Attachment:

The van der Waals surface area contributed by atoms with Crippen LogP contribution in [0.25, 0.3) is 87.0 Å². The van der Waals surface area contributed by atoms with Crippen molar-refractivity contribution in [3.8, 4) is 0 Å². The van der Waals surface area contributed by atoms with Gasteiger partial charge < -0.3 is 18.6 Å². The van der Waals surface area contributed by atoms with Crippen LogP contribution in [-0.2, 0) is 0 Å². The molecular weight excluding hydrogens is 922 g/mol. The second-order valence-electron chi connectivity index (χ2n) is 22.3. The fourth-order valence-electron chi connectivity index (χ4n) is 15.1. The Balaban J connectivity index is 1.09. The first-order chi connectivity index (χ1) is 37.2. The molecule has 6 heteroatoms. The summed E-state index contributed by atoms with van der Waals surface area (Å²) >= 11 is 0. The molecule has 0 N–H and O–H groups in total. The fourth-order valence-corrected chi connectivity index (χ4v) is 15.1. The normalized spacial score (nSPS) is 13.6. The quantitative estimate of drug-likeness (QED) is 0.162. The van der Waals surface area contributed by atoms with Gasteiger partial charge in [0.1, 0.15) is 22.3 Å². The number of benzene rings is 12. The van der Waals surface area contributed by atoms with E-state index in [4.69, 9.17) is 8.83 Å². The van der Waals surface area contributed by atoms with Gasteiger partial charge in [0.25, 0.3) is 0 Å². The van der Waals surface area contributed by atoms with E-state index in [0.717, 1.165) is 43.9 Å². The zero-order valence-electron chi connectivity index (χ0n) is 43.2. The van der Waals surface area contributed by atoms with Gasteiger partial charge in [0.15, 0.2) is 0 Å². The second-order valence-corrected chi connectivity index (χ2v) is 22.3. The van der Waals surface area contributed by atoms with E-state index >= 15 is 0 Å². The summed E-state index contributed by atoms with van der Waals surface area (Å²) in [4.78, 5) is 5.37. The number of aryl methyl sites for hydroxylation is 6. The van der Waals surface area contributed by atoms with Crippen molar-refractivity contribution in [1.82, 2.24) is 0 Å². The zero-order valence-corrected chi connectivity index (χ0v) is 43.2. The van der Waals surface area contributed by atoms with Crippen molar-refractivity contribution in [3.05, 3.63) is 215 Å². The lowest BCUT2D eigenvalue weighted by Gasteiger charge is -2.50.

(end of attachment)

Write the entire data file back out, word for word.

The van der Waals surface area contributed by atoms with Crippen LogP contribution in [0.25, 0.3) is 87.0 Å². The van der Waals surface area contributed by atoms with Crippen molar-refractivity contribution in [3.8, 4) is 0 Å². The van der Waals surface area contributed by atoms with Gasteiger partial charge < -0.3 is 18.6 Å². The van der Waals surface area contributed by atoms with Crippen LogP contribution in [-0.2, 0) is 0 Å². The molecular weight excluding hydrogens is 922 g/mol. The second-order valence-electron chi connectivity index (χ2n) is 22.3. The fourth-order valence-electron chi connectivity index (χ4n) is 15.1. The Balaban J connectivity index is 1.09. The first-order chi connectivity index (χ1) is 37.2. The molecule has 6 heteroatoms. The summed E-state index contributed by atoms with van der Waals surface area (Å²) >= 11 is 0. The molecule has 0 N–H and O–H groups in total. The fourth-order valence-corrected chi connectivity index (χ4v) is 15.1. The normalized spacial score (nSPS) is 13.6. The quantitative estimate of drug-likeness (QED) is 0.162. The van der Waals surface area contributed by atoms with Gasteiger partial charge in [0.1, 0.15) is 22.3 Å². The number of benzene rings is 12. The van der Waals surface area contributed by atoms with E-state index in [4.69, 9.17) is 8.83 Å². The van der Waals surface area contributed by atoms with Gasteiger partial charge in [0.25, 0.3) is 0 Å². The van der Waals surface area contributed by atoms with E-state index in [0.717, 1.165) is 43.9 Å². The zero-order valence-electron chi connectivity index (χ0n) is 43.2. The van der Waals surface area contributed by atoms with Gasteiger partial charge in [0.15, 0.2) is 0 Å². The second-order valence-corrected chi connectivity index (χ2v) is 22.3. The van der Waals surface area contributed by atoms with E-state index >= 15 is 0 Å². The summed E-state index contributed by atoms with van der Waals surface area (Å²) in [4.78, 5) is 5.37. The number of aryl methyl sites for hydroxylation is 6. The van der Waals surface area contributed by atoms with Crippen molar-refractivity contribution in [1.82, 2.24) is 0 Å². The zero-order valence-corrected chi connectivity index (χ0v) is 43.2. The van der Waals surface area contributed by atoms with Crippen molar-refractivity contribution in [3.05, 3.63) is 215 Å². The lowest BCUT2D eigenvalue weighted by Gasteiger charge is -2.50.